Lenses and Optics
70-200mm f/2.8 MTF and Variations
Finally, the last in our series of MTF and variation tests is here. We’ll be doing these going forward as new lenses are released but for now we’ve got a nice database of common lenses that we can measure others against. We’ve completed almost all of the common prime lenses, along with wide and standard zooms in Canon and Nikon mount. Today we’ll post the Nikon and Canon 70-200mm f/2.8 telephoto zooms and that will end this series of posts for now. Yes, I understand you want to see the f/4 telezooms and some other stuff. But that will have to wait and trickle out over time.
Most zooms have a ‘better’ end, but the Canon 70-200mm f/2.8 IS II is pretty even throughout the zoom range. There are some minor, hair-splitting differences, with it having less astigmatism in the middle part of the zoom range, but it’s really good from end-to-end. The Nikon 70-200mm f/2.8 AF-S VR II is pretty close at both ends of the zoom range, although perhaps a tiny bit better at 70mm than at 200mm, but seems a little softer in the middle of the range. At the 70mm range, though, it’s a bit better than the Canon, while the Canon is clearly better at 135mm. At 200mm, I’d call them different, but one is not clearly better than the other.
I was a bit surprised at the amount of copy-to-copy variation we see in both of these lenses; I had really expected better.
I don’t have a whole lot to say here except the results are pretty disappointing. The only Consistency score we would rate as excellent is for the Nikon at 70mm. On the other hand, at 200mm the Nikon has one of the lowest consistency scores of any game-brand lens. As usual, I expect a lot of people are going to start screaming about ‘better quality control’. I don’t think it’s that simple at all.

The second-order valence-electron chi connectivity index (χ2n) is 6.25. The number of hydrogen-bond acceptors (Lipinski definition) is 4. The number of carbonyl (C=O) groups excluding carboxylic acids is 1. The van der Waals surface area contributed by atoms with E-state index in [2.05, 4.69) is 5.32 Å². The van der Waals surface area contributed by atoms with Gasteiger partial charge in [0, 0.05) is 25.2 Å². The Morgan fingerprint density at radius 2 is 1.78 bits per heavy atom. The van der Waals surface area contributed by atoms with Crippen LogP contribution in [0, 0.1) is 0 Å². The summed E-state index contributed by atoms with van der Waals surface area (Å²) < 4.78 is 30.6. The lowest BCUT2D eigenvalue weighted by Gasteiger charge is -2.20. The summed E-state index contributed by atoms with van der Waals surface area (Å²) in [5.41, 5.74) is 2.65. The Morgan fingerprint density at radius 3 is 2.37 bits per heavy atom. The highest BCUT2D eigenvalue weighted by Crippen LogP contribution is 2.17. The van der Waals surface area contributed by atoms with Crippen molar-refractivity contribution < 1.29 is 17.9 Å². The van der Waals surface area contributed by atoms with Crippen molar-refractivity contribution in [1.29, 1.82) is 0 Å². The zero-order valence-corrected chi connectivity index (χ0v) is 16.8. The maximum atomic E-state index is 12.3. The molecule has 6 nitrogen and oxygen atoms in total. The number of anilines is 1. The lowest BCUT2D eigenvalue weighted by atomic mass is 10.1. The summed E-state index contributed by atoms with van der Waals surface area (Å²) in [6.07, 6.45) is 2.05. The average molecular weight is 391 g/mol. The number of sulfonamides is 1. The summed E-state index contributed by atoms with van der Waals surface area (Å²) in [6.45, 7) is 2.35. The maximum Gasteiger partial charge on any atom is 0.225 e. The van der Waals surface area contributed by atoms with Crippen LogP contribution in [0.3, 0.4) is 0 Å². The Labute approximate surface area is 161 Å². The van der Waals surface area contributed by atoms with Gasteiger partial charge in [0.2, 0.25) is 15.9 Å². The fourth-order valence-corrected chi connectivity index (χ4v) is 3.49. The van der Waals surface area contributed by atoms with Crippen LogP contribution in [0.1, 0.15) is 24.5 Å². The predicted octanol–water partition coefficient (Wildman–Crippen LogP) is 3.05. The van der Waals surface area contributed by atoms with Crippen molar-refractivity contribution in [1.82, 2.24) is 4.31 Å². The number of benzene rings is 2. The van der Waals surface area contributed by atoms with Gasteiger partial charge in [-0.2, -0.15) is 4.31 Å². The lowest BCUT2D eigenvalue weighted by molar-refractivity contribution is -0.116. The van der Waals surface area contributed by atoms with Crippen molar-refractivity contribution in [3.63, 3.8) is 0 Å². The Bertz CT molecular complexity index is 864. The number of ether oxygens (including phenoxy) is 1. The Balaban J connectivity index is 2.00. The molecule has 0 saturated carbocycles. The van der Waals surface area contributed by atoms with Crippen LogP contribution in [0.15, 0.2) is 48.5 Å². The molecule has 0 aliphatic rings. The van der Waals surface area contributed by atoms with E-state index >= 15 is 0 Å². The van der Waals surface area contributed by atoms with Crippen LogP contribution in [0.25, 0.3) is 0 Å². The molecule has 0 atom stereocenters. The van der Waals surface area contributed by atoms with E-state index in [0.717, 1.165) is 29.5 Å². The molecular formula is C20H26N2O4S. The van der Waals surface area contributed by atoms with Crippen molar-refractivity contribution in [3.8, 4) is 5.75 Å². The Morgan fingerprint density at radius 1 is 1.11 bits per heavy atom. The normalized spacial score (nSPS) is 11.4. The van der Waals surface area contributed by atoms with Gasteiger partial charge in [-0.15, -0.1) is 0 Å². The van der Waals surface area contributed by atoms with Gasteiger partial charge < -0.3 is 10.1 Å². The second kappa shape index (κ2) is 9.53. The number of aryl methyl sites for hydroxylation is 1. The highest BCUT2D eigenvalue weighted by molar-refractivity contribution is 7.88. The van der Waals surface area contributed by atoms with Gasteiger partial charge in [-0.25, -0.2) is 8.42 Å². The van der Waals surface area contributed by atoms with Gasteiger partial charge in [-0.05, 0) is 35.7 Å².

Theses 70-200mm zooms are incredibly complex inside. Given how excellent their resolution is, I suspect they’re engineered to very tight tolerances and some variation is inevitable given the state of manufacturing. We work on theses lenses pretty frequently and find there’s often a compromise in making optical adjustments. Get better than good at the 200mm end and you start to cause problems at the 70mm end, etc.
Put in perspective, even the weaker copies of these lenses are really good. Sure if you put a few side by side you’d find Copy 6 is sharper than Copy 10 — at one focal length. At another focal length chances are Copy 10 is sharper than Copy 6. It is the reality. You can either accept it, or go scream about it on the internet until you feel better (somewhere else on the internet instead of our comments section if you don’t mind). But you aren’t going to change it much. If you want the absolute best resolution at 200mm with great consistency, go buy a 200mm f/2.0 prime. Those have awesome resolution and little copy-to-copy variation.
The Simplified Look
I don’t like compressing data, but I have to admit I think these 2-D graphs are pretty useful.
Nikon 70-200 f/2.8 AF-S VR II
And that, my friends, concludes the database building part of our MTF and variation series. It ended with a whimper rather than a bang, I’m afraid. I had hoped for a better performance from these.
As we add new lenses we’ll be comparing them to these existing graphs and plots.
Roger Cicala and Brandon Dube
Author: Roger Cicala
I’m Roger and I am the founder of Lensrentals.com. Hailed as one of the optic nerds here, I enjoy shooting collimated light through 30X microscope objectives in my spare time. When I do take real pictures I like using something different: a Medium format, or Pentax K1, or a Sony RX1R.